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Is it correct that the functionalities of digital circuits are divided into combinational logic and sequential logic?

Is combinational logic the same thing as propositional logic in mathematical logic?

In automata theory, combinational logic (sometimes also referred to as time-independent logic) is a type of digital logic which is implemented by Boolean circuits, where the output is a pure function of the present input only.

What mathematical logic system does sequential logic correspond to, if any? Modal logic, temporal logic, ...?

I have heard of finite state machine/automaton (a topic in formal languages and automata) for sequential logic. Are finite state machine/automaton and temporal/modal/... logic different (unrelated) approaches to study sequential logic?

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  • \$\begingroup\$ Combinatorial logic only operates on the latest inputs. Sequential logic is combinatorial logic that includes past inputs. \$\endgroup\$
    – mbedded
    Sep 19, 2020 at 15:20
  • \$\begingroup\$ Thanks. Does Sequential logic correspond to modal logic in mathematical logic? \$\endgroup\$
    – Tim
    Sep 19, 2020 at 15:49
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    \$\begingroup\$ No. Incorporating history (memory) makes sequential logic much more powerful and useful, but the theory does not significantly depart from Boolean algebra. Modal logic compares against a theoretical or ideal world, and to model that sort of thing would require a higher logic. \$\endgroup\$
    – mbedded
    Sep 19, 2020 at 16:01
  • \$\begingroup\$ How about temporal logic? \$\endgroup\$
    – Tim
    Sep 19, 2020 at 16:04
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    \$\begingroup\$ That also requires a generalized model that you don't (immediately) get from sequential logic. You can build many kinds of modeling using sequential logic, but it takes more structure than the logic itself. \$\endgroup\$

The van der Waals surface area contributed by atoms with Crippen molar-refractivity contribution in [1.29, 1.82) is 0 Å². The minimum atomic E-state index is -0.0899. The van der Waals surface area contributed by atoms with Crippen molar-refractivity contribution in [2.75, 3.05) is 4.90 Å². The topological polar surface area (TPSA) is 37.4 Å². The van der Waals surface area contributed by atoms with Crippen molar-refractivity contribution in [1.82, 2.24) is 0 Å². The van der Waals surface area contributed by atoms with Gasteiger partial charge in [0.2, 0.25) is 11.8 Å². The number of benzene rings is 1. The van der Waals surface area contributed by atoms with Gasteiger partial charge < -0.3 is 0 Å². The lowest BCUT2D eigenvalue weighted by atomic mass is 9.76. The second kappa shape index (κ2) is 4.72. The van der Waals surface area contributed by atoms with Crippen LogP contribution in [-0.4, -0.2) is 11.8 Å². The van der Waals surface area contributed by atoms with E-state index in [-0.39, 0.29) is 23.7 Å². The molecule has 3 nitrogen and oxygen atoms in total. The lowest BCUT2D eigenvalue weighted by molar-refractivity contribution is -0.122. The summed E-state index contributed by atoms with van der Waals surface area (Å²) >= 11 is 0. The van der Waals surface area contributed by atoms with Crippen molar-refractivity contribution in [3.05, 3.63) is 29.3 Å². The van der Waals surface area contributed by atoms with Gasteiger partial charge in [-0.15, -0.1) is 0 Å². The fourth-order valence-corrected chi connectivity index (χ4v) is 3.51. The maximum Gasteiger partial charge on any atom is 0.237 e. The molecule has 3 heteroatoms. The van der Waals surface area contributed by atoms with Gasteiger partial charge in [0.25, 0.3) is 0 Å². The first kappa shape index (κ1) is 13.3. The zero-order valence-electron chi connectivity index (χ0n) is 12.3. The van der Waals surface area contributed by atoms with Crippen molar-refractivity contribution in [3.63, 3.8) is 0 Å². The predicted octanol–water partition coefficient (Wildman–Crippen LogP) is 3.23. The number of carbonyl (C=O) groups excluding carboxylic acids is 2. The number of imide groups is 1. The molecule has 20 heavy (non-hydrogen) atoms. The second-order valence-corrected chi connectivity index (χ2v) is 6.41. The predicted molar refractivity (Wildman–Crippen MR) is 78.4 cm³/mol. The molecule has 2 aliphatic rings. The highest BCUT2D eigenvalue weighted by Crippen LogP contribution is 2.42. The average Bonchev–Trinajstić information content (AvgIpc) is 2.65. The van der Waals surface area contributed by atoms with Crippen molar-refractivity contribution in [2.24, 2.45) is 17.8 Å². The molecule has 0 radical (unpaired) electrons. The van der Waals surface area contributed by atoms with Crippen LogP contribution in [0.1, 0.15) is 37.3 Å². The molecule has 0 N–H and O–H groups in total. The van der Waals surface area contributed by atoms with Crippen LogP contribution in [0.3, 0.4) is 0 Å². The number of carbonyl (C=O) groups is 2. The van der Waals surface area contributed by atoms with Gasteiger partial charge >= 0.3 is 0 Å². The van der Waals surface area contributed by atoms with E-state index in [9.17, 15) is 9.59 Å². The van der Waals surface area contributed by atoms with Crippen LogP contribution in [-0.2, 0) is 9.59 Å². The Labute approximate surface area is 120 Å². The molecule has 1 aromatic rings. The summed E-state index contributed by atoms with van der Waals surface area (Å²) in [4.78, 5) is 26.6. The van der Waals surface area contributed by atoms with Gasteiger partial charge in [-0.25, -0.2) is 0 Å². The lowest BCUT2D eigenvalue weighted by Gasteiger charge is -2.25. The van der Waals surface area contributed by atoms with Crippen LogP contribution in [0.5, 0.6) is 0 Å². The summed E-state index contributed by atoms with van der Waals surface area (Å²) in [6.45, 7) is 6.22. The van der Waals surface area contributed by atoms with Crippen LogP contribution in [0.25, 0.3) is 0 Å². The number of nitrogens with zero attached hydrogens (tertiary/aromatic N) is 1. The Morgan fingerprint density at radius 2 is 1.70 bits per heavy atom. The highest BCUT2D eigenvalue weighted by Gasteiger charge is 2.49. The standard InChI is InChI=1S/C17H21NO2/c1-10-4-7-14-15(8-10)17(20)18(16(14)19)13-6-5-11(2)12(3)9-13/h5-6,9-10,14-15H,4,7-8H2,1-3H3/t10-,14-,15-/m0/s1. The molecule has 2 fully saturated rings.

– mbedded
    Sep 19, 2020 at 16:19

2 Answers 2

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Is it correct that the functionalities of digit circuits are divided into combinational logic and sequential logic?

Yes. And sequential logic in digital electronics is subdivided into asynchronous and synchronous sequential logic.

Is combinational logic the same thing as propositional logic in mathematical logic?

No, they are not the same. Propositional logic operates on propositions, which are declarative sentences. In digital electronics, combinational logic refers to circuits which implement Boolean operations, and whose outputs are a function of the current inputs. Hence it is time-independent. Boolean operations can be operated only on Boolean data types. Boolean data types can take only 2 values.

Are finite state machine/automaton and temporal/modal/... logic different (unrelated) approaches to study sequential logic?

Not entirely. Sequential Logic is built from combinational logic circuits and has memory. In sequential logic, the outputs will also depend on the previous inputs. Sequential circuits have feedback.

Finite State Machines are sequential logic since they have memory. An automaton can be implemented in sequential logic if it has a finite number of states and is deterministic.

There are also automata which are undecidable, and it is not possible to build sequential logic for these automata. For example, Conway's game of life.

Strictly speaking, only deterministic Finite State machines can be built using sequential logic.

Non-determinism can be emulated using Pseudorandom Number Generation. This is not true non-determinism.

Do combinational and sequential logics correspond to some mathematical logic systems?

Combinational logic directly corresponds to Boolean Algebra, which is an algebraic logic.

Sequential logic does not correspond to any mathematical logic system. Sequential logic does correspond to the strictly non-deterministic finite state machine in automata theory, which is considered to be a field of computer science.

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Logic is logic. There are certain stylized "logics" like "first order logic" which are constraints on the expressivity. "Temporal logic" or "modal logic" but in the end it comes all back down to basic logic. The issue is mostly the nature and interpretation of the input variables and results. And that is where this notion of "sequential logic" comes from. You simply have a recursion here where an input variable is the result of an output variable at a previous state. And this is what automata theory is about with simple state-transition models or Petri-Nets. Are there systematic papers about this? Mathematical models? Sure! But essentially it's automata theory, isn't it?